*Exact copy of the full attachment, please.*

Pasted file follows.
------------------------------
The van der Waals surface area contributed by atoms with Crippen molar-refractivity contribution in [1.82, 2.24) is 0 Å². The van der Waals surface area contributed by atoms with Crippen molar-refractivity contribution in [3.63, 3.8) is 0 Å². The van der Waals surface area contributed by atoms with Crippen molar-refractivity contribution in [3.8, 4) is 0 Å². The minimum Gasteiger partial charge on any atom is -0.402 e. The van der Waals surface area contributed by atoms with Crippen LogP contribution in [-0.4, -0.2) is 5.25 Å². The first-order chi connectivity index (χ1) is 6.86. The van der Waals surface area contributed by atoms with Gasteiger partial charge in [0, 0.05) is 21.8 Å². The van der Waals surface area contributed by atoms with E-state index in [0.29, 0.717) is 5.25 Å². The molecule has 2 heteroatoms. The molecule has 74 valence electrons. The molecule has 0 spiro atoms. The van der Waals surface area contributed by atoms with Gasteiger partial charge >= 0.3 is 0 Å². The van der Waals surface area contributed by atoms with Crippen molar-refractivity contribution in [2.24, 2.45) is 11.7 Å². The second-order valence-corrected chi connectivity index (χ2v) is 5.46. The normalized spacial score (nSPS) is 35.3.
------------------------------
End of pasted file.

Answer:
The van der Waals surface area contributed by atoms with Crippen molar-refractivity contribution in [1.82, 2.24) is 0 Å². The van der Waals surface area contributed by atoms with Crippen molar-refractivity contribution in [3.63, 3.8) is 0 Å². The van der Waals surface area contributed by atoms with Crippen molar-refractivity contribution in [3.8, 4) is 0 Å². The minimum Gasteiger partial charge on any atom is -0.402 e. The van der Waals surface area contributed by atoms with Crippen LogP contribution in [-0.4, -0.2) is 5.25 Å². The first-order chi connectivity index (χ1) is 6.86. The van der Waals surface area contributed by atoms with Gasteiger partial charge in [0, 0.05) is 21.8 Å². The van der Waals surface area contributed by atoms with E-state index in [0.29, 0.717) is 5.25 Å². The molecule has 2 heteroatoms. The molecule has 74 valence electrons. The molecule has 0 spiro atoms. The van der Waals surface area contributed by atoms with Gasteiger partial charge >= 0.3 is 0 Å². The van der Waals surface area contributed by atoms with Crippen molar-refractivity contribution in [2.24, 2.45) is 11.7 Å². The second-order valence-corrected chi connectivity index (χ2v) is 5.46. The normalized spacial score (nSPS) is 35.3.